Patrick Brennan: Game Snapshots – 2022 (Part 4)
I emerged from my previous work-enforced gaming hiatus to a plethora of gaming goodness that I needed to catch up on … and thoroughly enjoyed doing so. Here’s a shout-out to my Chatswood gaming buddies who helped sate this particular bout of new-game lust with rich pickings! All I can say is you’re a hard gamer to please if you don’t find something in this lot to like!
ANNO 1800 (2020): Rank 380, Rating 7.8
It’s nothing but resource conversions for anywhere between 1 and 3 hours. Draw cards, use meeples to build chains of the resource converters to get the resources you need to satisfy the cards, score points. Repeat until you’ve scored all your cards. There’s a huge number of different resource converters allowing you to explore different avenues each game depending on the cards you get, and I like that it gives you options to build stuff instead that allows you to ‘borrow’ resource converters from other people so that you’re never stuck. It’s simple in concept so the game will probably get repetitive, but I don’t care, I love contract fulfilment and this ramps the resource conversions aspect right up to 11. It’s in my wheel-house. Larry was also enthused about it.
ARK NOVA (2021): Rank 11, Rating 8.7
I thoroughly enjoyed my first play. Lots of rules which all basically come down to here’s a ton of cards with different effects where you’ll want to find a great combination strategy as quickly as possible, and here’s a ton of different ways you can earn “income” points and “strategy” points – find a path that gets both of those two soaring as fast as possible. Meaning there’s a ton of cards to explore plus a ton of different points avenues to explore, leading to a ton of replay to explore. It feels like it’s probably too hard to run down a leader and the game may go too long once that becomes clear but I enjoyed the challenge none-the-less. Count me in.
DUNE: IMPERIUM (2020): Rank 16, Rating 8.3
Standard worker placement mechanic, overlaid with an Ascension-style deck-building from a draft. Your hand of cards limit your worker options (or not!) and forces decisions on which cards to use for actions and which to hold back for currency for more cards or to help in the end-of round “battle” – basically whoever’s spent actions building up strength in the ‘battle’ area. There are alternative paths to victory points and how you get to them, and battle strength is just one. Your starting powers and the cards will drive you in different directions each game. It’s a nice thematic implementation for a Euro. Lots to like with interesting decisions throughout.
FANTASY REALMS (2017): Rank 246, Rating 7.6
Each card has various traits and a unique scoring effect involving said traits, either collecting or not collecting them in various combinations. The game is simply to draw and discard so as to build the best 7 card scoring combination. It’s all over in filler time and it’s all upside simple random fun except that it takes longer to score than to play (but aided by an app if you’re that way inclined). Light and enjoyable. This game got a good review a few years back.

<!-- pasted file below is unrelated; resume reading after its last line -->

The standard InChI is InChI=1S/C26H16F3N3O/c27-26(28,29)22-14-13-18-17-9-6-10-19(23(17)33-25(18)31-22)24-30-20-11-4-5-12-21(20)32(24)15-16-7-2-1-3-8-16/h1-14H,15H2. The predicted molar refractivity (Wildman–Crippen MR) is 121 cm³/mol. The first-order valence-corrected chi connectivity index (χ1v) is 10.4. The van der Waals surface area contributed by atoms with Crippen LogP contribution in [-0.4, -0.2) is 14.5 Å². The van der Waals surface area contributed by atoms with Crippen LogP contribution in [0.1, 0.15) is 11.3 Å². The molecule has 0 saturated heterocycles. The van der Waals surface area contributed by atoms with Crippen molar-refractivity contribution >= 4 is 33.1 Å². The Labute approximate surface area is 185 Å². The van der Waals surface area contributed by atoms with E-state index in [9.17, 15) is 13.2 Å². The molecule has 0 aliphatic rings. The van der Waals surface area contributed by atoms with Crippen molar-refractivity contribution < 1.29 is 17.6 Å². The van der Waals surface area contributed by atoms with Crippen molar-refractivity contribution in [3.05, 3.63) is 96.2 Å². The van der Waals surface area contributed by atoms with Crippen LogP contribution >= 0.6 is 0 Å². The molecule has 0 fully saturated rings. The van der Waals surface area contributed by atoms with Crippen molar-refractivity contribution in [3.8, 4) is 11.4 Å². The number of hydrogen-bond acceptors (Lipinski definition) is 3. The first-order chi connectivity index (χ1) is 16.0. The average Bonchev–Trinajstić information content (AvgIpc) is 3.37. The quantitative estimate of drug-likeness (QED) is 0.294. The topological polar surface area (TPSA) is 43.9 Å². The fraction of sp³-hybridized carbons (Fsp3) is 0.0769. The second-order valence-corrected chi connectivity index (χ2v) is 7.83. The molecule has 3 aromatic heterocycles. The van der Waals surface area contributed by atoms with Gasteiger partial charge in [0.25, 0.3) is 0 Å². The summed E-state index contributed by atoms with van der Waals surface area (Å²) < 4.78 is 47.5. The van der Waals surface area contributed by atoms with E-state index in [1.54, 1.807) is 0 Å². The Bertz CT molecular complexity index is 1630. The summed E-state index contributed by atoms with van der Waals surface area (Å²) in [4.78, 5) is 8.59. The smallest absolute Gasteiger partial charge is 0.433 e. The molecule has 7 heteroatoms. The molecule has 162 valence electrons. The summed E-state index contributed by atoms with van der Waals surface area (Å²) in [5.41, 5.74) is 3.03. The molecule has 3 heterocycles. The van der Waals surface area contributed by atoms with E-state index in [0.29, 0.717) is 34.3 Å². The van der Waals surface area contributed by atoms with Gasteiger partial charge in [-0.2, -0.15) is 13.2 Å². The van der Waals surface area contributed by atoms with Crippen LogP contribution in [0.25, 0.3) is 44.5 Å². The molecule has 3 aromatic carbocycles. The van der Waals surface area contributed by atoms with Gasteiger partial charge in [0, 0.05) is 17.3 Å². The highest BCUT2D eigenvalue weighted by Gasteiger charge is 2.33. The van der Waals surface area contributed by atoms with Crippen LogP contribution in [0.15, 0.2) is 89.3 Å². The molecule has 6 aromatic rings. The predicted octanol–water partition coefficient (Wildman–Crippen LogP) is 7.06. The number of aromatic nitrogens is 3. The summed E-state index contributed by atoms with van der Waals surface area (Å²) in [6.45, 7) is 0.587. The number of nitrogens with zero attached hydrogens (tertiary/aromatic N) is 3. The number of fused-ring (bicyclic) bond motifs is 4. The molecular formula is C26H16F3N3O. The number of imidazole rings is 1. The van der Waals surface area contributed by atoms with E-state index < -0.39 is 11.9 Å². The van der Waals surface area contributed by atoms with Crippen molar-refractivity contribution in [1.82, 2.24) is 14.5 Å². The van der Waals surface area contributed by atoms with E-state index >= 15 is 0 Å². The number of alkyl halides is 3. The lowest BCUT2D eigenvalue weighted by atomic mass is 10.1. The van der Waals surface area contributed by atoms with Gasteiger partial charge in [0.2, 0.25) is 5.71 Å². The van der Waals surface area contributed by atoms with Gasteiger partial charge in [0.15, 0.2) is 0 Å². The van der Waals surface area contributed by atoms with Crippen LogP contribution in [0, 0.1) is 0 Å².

FRUIT PICKING (2020): Rank 10545, Rating 6.1
Mancala-based. The space your last stone is placed in dictates what type of fruit you can process – either buy from the display if you have enough stones on that space (they’re your currency) or load up the space with more stones. The aim is to be the first to complete a set of all alike or all different cards. As with all Mancala-based games it’s an interesting challenge to continually optimise your moves. There’s a layer of option restrictiveness as to what you can buy vs what’s available that may frustrate players though – it felt like a shootout at the end waiting for the card you needed to win the game to appear, and then to see if other people cared enough to deny you and prolong the game.
GROUNDHOG DAY (2021): Rank 5507, Rating 7.2
Quirky but fun little 20min co-op that takes The Mind concept and makes it interesting. Deal out the cards (which will be a subset of the deck, 1-12 in 5 suits from memory) and you have 2 minutes to play out 7 cards in number order without comms. To makes things more complicated, the four suits have different pip values – you can play any card from any suit as long as the cards are played in order, but you *really* want to play the cheap suits in the early hands because each subsequent hand must total more pips than the previous. Which makes for tricky quick decisions like whether to play your 5 in an expensive suit or hope someone has a cheap 6 or 7 say and that there are still enough cards of higher value to get the required 7 cards out. Some cards will allow you to add red cards to the deck, and the win condition is that you play only red cards all in order all in one hand. Which makes for a rather climactic affair as the deck builds down – can you last another round with non-red cards to further reduce the deck or to go for it, based on no knowledge of what’s in the other players hands … because if one player goes for it and the others didn’t draw red, those red cards are lost and you’re doomed. So it’s building, building, building … and then a wild stab-in-the-dark shot at victory. But it’s only 20 minutes or so, and we rattled off 3 games in succession getting better at improving our odds each time, enjoying the learning curve.